Birdman Cave Paintings
Understandably, being surrounded by endless-looking oceans with no land mass or other sizeable islands in sight, early inhabitants of Rapa Nui must have felt they were either at the centre of the world or that the inhabited world 'stopped' at the island, Easter Island's isolation allowed the rituals of its civilisation to continue relatively undisturbed for over a thousand years, including the annual Birdman competition (tangata manu) where partipants would swim to the small islands of Motu Nuti and sea stack Motu Kau Kau to collect the first egg from returning the sooty terns (manu tara). Winners of the Birdman competition would not only be entitled to gifts of food and other tributes, but the clan they came from would have sole rights to collect that seasons harvest of wild bird eggs. Seen from the perspective of modern health and safety standards, it was a dangerous event. Many participants died falling off cliffs, drowning and some were killed by sharks.

Moai carvings at the quarry at Rano Rakuru
The Birdman competition was eventually suppressed by Christian missionaries in 1860. Meanwhile, the 887 Moai statues in place on the island today have survived the ravages of time, though the effects time has had on them are visible. Carved from solidified volcano ash deposited in Rano Rakuru quarry and mounted on stone platforms, the statues were a form of ancestor worship. Their faces face inland to watch over and protect the people with a site at Ahu Akivi, apparently seven men waiting for their chief to arrive, being an exception. Closer inspection reveals a sophisticated social class hierarchy with taller the statues and the the higher the platform it is built on meaning the further up the class system those the statues were built in memory of were. Interestingly, some of the statues also have a hat or top-knot, carved from red ash from another quarry, to represent islanders who had red hair, which was considered sacred.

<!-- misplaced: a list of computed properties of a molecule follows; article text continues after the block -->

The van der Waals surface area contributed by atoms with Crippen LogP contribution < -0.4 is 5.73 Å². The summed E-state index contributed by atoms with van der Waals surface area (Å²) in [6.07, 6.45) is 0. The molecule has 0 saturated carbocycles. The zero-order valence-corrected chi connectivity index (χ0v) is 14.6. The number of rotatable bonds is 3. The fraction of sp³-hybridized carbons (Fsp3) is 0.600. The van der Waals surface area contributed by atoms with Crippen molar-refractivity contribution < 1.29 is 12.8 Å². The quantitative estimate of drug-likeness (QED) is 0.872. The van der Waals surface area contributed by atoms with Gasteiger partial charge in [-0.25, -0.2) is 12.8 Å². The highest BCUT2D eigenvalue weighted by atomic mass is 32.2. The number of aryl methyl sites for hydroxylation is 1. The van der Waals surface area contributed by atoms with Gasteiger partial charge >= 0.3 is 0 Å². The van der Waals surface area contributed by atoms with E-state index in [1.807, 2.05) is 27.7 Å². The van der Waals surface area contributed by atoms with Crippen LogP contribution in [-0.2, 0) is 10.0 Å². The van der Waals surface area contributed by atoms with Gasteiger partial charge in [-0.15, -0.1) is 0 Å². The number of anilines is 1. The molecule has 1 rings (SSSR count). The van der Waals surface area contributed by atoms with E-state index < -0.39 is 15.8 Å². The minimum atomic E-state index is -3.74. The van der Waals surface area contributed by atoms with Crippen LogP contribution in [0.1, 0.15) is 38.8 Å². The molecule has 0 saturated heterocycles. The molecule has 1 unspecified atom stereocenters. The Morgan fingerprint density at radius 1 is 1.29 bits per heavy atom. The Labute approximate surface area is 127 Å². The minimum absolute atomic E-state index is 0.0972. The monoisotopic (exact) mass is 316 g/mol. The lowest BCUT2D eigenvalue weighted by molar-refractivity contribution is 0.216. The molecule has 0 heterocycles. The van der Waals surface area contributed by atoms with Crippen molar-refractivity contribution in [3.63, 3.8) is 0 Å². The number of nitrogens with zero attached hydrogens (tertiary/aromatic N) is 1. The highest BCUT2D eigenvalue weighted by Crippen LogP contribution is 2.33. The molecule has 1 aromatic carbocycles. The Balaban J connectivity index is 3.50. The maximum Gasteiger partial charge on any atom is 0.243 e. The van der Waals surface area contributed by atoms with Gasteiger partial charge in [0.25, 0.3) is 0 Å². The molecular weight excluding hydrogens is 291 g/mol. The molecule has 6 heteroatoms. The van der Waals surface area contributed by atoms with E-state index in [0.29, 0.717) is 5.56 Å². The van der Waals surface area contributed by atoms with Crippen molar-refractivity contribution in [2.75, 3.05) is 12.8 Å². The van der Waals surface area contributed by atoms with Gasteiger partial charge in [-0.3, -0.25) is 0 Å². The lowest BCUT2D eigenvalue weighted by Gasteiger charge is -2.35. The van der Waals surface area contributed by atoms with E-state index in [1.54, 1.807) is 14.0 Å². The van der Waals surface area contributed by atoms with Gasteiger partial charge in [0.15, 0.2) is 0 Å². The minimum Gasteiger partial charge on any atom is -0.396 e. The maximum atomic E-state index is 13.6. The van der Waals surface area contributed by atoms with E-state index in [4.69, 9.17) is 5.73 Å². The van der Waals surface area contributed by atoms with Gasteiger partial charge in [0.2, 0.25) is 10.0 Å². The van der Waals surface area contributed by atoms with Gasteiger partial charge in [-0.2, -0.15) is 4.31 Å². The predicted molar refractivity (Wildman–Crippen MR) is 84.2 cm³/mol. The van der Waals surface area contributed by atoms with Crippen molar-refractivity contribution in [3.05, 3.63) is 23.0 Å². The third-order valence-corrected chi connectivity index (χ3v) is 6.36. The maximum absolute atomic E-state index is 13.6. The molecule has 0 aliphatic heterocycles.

Sunrise at Ahu Tongariki
When civilisation on Easter Island was first seen by the Dutch sailors in 1722, who incidentally noted that some of the islands inhabitants had red hair, for its time it must have been like finding life on another planet and for the islanders, seeing a spacecraft arrive from another planet. for me, after travelling through the other-worldly landcspaes of Bolivia's Salt Flats and Chile's Valley of the Moon, which could easily be mistaken for other planets, I almost felt the same effect seeking out a lost and mysterious civilisation on an island so remote that its existence could almost easily have been over-looked. Though it remained unknown to the outside world for over a thousand years, mysteries still remain on Easter Island, including how its earliest settlers found their way to the island, curiosity of which keeps the mind active.

Special thanks to G Adventures for their wonderful hospitality again, to tour guide Kike Munoz and to Easter Island tour guide Mata'u for his passion for his people's history.